It may be difficult for a reasonably healthy, able-bodied adult in State College to completely comprehend the health risks posed by falls (particularly ground-level falls). Such a person may think that the only thing at risk of injury in such an incident is one’s pride. Yet while it is true that the demographic most at-risk of suffering a serious injury from a fall is the elderly, this does not mean that slip-and-fall accidents cannot cause problems for people of any age.
Indeed, according to information shared by the National Floor Safety Institute, slip-and-fall cases account for over one million emergency room visits every year, with fractures being the most common result of such accidents. The treatment and recuperative costs of such an injury can often be substantial, prompting many to seek legal action against those responsible for their accidents.
What is a “duty of care?”
Typically liability for slip-and-fall injuries falls to the owners of properties where the injury occurred. Yet the degree of their liability may depend on the duty of care they owe to people on their properties. A duty of care is the responsibility one has to care for others, be it expressed or implied. In the case of a property owner, that duty is typically implied.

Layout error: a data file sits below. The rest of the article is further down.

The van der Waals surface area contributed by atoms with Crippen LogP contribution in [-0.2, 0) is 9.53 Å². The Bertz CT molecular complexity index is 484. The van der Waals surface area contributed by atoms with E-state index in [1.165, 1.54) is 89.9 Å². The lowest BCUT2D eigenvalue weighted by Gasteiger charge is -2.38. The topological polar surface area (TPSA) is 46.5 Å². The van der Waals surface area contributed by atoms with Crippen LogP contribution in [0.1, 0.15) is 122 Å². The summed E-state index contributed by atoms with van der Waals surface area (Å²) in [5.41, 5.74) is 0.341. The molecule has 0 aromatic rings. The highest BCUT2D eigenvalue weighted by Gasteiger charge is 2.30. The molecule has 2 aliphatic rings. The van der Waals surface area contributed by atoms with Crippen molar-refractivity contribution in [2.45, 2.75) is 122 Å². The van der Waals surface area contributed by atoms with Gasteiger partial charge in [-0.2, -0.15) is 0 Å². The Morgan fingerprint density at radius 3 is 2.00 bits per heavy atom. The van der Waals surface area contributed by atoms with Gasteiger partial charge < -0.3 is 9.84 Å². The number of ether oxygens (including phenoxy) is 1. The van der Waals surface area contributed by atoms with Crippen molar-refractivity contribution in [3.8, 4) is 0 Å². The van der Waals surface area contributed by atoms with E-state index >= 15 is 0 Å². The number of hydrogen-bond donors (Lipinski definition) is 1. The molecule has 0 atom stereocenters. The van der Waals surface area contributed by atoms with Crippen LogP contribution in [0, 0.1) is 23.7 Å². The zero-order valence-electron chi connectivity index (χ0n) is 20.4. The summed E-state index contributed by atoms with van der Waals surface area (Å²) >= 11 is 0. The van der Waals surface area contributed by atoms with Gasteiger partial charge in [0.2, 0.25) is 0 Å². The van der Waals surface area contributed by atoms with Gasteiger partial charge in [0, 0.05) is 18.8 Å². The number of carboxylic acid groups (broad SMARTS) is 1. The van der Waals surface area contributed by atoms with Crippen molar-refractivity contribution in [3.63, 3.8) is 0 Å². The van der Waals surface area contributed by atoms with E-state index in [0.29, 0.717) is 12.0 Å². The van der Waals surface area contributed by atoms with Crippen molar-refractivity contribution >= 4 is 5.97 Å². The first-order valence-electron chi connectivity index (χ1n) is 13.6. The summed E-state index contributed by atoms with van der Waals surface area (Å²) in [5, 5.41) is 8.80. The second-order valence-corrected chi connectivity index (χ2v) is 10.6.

Protecting invitees, licensees and even trespassers
Per information shared by the Unified Justice System of Pennsylvania, the classifications of guests on a person’s property include:
- Invitees: Those invited onto the property
- Licensees: Those on a property to perform a service
- Trespassers: Those on a property without permission
In general, a property owner must exercise all care to protect invitees from any hazards (apparent or potential) on their land. They must notify licensees of any potential dangers (and correct issues that a simple inspection would uncover). The duty owed to trespassers is simply to not deliberately harm them.